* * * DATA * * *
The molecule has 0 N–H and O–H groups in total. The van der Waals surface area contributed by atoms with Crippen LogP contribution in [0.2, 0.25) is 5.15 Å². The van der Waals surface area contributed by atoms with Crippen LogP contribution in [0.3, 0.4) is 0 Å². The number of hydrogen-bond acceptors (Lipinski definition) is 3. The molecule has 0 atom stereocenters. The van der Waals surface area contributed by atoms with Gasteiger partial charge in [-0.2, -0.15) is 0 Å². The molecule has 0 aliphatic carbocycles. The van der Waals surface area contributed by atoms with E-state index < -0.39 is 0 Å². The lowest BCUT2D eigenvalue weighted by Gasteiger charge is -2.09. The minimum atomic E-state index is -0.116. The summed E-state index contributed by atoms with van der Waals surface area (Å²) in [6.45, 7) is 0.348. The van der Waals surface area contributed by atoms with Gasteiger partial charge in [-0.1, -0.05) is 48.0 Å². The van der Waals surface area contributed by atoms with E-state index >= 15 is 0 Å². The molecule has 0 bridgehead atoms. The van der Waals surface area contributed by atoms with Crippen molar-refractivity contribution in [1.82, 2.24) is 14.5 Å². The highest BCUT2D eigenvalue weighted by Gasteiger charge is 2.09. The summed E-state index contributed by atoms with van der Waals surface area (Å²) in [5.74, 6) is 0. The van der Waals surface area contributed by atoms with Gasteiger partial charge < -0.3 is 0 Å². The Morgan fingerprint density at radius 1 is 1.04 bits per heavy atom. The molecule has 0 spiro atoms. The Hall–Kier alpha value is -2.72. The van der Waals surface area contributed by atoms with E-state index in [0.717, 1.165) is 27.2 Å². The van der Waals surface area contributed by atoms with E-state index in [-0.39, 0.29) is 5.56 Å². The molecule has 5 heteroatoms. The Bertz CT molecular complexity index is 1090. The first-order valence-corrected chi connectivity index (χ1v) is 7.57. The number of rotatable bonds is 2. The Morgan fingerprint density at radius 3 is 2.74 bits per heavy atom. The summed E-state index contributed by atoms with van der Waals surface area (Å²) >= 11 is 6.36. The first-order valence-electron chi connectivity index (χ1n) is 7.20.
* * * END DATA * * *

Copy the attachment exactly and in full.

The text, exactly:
The molecule has 0 N–H and O–H groups in total. The van der Waals surface area contributed by atoms with Crippen LogP contribution in [0.2, 0.25) is 5.15 Å². The van der Waals surface area contributed by atoms with Crippen LogP contribution in [0.3, 0.4) is 0 Å². The number of hydrogen-bond acceptors (Lipinski definition) is 3. The molecule has 0 atom stereocenters. The van der Waals surface area contributed by atoms with Gasteiger partial charge in [-0.2, -0.15) is 0 Å². The molecule has 0 aliphatic carbocycles. The van der Waals surface area contributed by atoms with E-state index < -0.39 is 0 Å². The lowest BCUT2D eigenvalue weighted by Gasteiger charge is -2.09. The minimum atomic E-state index is -0.116. The summed E-state index contributed by atoms with van der Waals surface area (Å²) in [6.45, 7) is 0.348. The van der Waals surface area contributed by atoms with Gasteiger partial charge in [-0.1, -0.05) is 48.0 Å². The van der Waals surface area contributed by atoms with E-state index >= 15 is 0 Å². The molecule has 0 bridgehead atoms. The van der Waals surface area contributed by atoms with Crippen molar-refractivity contribution in [1.82, 2.24) is 14.5 Å². The highest BCUT2D eigenvalue weighted by Gasteiger charge is 2.09. The summed E-state index contributed by atoms with van der Waals surface area (Å²) in [5.74, 6) is 0. The van der Waals surface area contributed by atoms with Gasteiger partial charge < -0.3 is 0 Å². The Morgan fingerprint density at radius 1 is 1.04 bits per heavy atom. The molecule has 0 spiro atoms. The Hall–Kier alpha value is -2.72. The van der Waals surface area contributed by atoms with E-state index in [0.717, 1.165) is 27.2 Å². The van der Waals surface area contributed by atoms with E-state index in [-0.39, 0.29) is 5.56 Å². The molecule has 5 heteroatoms. The Bertz CT molecular complexity index is 1090. The first-order valence-corrected chi connectivity index (χ1v) is 7.57. The number of rotatable bonds is 2. The Morgan fingerprint density at radius 3 is 2.74 bits per heavy atom. The summed E-state index contributed by atoms with van der Waals surface area (Å²) >= 11 is 6.36. The first-order valence-electron chi connectivity index (χ1n) is 7.20.